During four Polish Geodynamical Expeditions to West Antarctica between 1979 and 1991, seismic measurements were made along 21 deep refraction profiles in the Bransfield Strait and along the coastal area of Antarctic Peninsula using explosion sources. Recordings were made by 16 land stations and 8 ocean bottom seismometers. Good quality recordings were obtained up to about 250 km distance. This allowed a detailed study of the seismic wave field and crustal structure. Three-dimensional tomographic inversion was carried out using first arriv­als from the complete data set including off-line recordings. As a result, we obtained a 3-D model of the P-wave velocity distribution in the study area. In the area adjacent to the Antarctic Peninsula coast, sedimentary cover of 0.2 to 3 km thickness was found, whereas in the shelf area and in the Bransfield Strait sedimentary basins with thickness from 5 to 8 km were observed. In the Bransfield Strait a high velocity body with Vp > 7.5 km/s was found at 12 km depth. The use of the off-line data allowed for determination of the horizontal extent of the body. The thickness of the crust varies from more than 35-40 km in the coastal area south of the Hero Fracture Zone to 30-35 km in the area of Bransfield Strait and South Shetland Islands and about 12 km in the Pacific Ocean NW of South Shetland Islands.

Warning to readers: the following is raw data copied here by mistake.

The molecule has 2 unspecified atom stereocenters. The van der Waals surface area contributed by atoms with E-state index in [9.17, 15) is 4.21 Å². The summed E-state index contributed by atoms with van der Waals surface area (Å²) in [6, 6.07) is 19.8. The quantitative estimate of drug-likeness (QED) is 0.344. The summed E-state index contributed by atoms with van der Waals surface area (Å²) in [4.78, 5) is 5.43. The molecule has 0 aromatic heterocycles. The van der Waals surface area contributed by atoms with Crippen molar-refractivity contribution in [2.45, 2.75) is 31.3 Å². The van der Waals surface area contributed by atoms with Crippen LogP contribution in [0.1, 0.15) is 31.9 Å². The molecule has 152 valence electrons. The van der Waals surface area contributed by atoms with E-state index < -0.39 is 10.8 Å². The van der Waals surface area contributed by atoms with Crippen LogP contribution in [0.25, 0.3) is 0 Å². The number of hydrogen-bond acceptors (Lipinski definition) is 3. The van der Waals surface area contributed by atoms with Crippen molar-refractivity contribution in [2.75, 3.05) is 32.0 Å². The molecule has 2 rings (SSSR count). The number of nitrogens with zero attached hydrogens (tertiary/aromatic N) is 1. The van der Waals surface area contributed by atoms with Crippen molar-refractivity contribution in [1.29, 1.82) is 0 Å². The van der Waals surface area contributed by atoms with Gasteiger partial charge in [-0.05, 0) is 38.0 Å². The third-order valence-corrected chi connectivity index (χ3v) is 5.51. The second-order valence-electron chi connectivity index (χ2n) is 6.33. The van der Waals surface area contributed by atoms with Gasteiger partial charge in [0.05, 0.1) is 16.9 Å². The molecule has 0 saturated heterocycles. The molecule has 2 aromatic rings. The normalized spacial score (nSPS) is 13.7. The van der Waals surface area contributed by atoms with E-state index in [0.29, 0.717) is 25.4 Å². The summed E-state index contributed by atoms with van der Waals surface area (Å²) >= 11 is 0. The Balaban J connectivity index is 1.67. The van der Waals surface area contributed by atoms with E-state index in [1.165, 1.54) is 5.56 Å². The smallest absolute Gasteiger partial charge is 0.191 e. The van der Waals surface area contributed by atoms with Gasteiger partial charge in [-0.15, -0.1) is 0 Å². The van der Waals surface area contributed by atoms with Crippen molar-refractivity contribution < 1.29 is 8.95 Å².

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Abstract

Body size is an important measure in biology and especially in paleobiology. With respect to fossil penguins from the Eocene La Meseta Formation of Seymour Island (West Antarctica) the overall size has to be judged from the dimensions of single bones. The analysis based on selected measurements of hind limb bones from the Polish collection of Eocene Ant­arctic penguins yielded results supporting predictions published formerly. Estimated body masses and lengths indicate that mean interspecific body size of extinct Antarctic Spheniscidae exceeded that of Recent species.
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Abstract